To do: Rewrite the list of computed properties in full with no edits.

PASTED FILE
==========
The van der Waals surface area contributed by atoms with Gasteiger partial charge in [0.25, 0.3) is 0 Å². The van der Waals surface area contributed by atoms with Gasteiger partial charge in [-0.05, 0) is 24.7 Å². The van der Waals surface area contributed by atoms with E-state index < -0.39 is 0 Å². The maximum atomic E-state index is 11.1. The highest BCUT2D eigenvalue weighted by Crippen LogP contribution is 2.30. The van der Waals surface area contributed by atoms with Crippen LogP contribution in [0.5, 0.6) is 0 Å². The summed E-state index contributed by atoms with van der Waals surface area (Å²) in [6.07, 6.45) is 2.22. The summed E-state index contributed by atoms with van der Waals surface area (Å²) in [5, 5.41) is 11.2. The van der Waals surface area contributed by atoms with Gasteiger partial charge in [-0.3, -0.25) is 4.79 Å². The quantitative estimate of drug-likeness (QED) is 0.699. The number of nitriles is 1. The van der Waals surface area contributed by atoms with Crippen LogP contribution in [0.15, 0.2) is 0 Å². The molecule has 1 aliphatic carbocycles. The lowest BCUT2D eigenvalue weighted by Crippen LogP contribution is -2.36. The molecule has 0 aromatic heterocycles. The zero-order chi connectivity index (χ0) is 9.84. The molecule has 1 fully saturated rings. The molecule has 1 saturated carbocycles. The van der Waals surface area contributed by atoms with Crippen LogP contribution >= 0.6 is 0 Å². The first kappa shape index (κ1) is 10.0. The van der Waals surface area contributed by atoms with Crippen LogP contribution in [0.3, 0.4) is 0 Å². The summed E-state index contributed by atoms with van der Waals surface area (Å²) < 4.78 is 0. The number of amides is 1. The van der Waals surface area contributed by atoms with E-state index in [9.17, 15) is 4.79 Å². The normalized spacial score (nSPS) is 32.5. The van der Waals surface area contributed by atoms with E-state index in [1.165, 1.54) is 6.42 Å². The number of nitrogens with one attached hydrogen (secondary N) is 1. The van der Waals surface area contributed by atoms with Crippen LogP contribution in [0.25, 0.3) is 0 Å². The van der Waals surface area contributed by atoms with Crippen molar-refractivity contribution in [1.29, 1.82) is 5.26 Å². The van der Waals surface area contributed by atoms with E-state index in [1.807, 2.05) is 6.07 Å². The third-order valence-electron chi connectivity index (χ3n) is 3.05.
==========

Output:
The van der Waals surface area contributed by atoms with Gasteiger partial charge in [0.25, 0.3) is 0 Å². The van der Waals surface area contributed by atoms with Gasteiger partial charge in [-0.05, 0) is 24.7 Å². The van der Waals surface area contributed by atoms with E-state index < -0.39 is 0 Å². The maximum atomic E-state index is 11.1. The highest BCUT2D eigenvalue weighted by Crippen LogP contribution is 2.30. The van der Waals surface area contributed by atoms with Crippen LogP contribution in [0.5, 0.6) is 0 Å². The summed E-state index contributed by atoms with van der Waals surface area (Å²) in [6.07, 6.45) is 2.22. The summed E-state index contributed by atoms with van der Waals surface area (Å²) in [5, 5.41) is 11.2. The van der Waals surface area contributed by atoms with Gasteiger partial charge in [-0.3, -0.25) is 4.79 Å². The quantitative estimate of drug-likeness (QED) is 0.699. The number of nitriles is 1. The van der Waals surface area contributed by atoms with Crippen LogP contribution in [0.15, 0.2) is 0 Å². The molecule has 1 aliphatic carbocycles. The lowest BCUT2D eigenvalue weighted by Crippen LogP contribution is -2.36. The molecule has 0 aromatic heterocycles. The zero-order chi connectivity index (χ0) is 9.84. The molecule has 1 fully saturated rings. The molecule has 1 saturated carbocycles. The van der Waals surface area contributed by atoms with Crippen LogP contribution >= 0.6 is 0 Å². The first kappa shape index (κ1) is 10.0. The van der Waals surface area contributed by atoms with Crippen LogP contribution in [0.3, 0.4) is 0 Å². The summed E-state index contributed by atoms with van der Waals surface area (Å²) < 4.78 is 0. The number of amides is 1. The van der Waals surface area contributed by atoms with E-state index in [9.17, 15) is 4.79 Å². The normalized spacial score (nSPS) is 32.5. The van der Waals surface area contributed by atoms with E-state index in [1.165, 1.54) is 6.42 Å². The number of nitrogens with one attached hydrogen (secondary N) is 1. The van der Waals surface area contributed by atoms with Crippen LogP contribution in [0.25, 0.3) is 0 Å². The van der Waals surface area contributed by atoms with Crippen molar-refractivity contribution in [1.29, 1.82) is 5.26 Å². The van der Waals surface area contributed by atoms with E-state index in [1.807, 2.05) is 6.07 Å². The third-order valence-electron chi connectivity index (χ3n) is 3.05.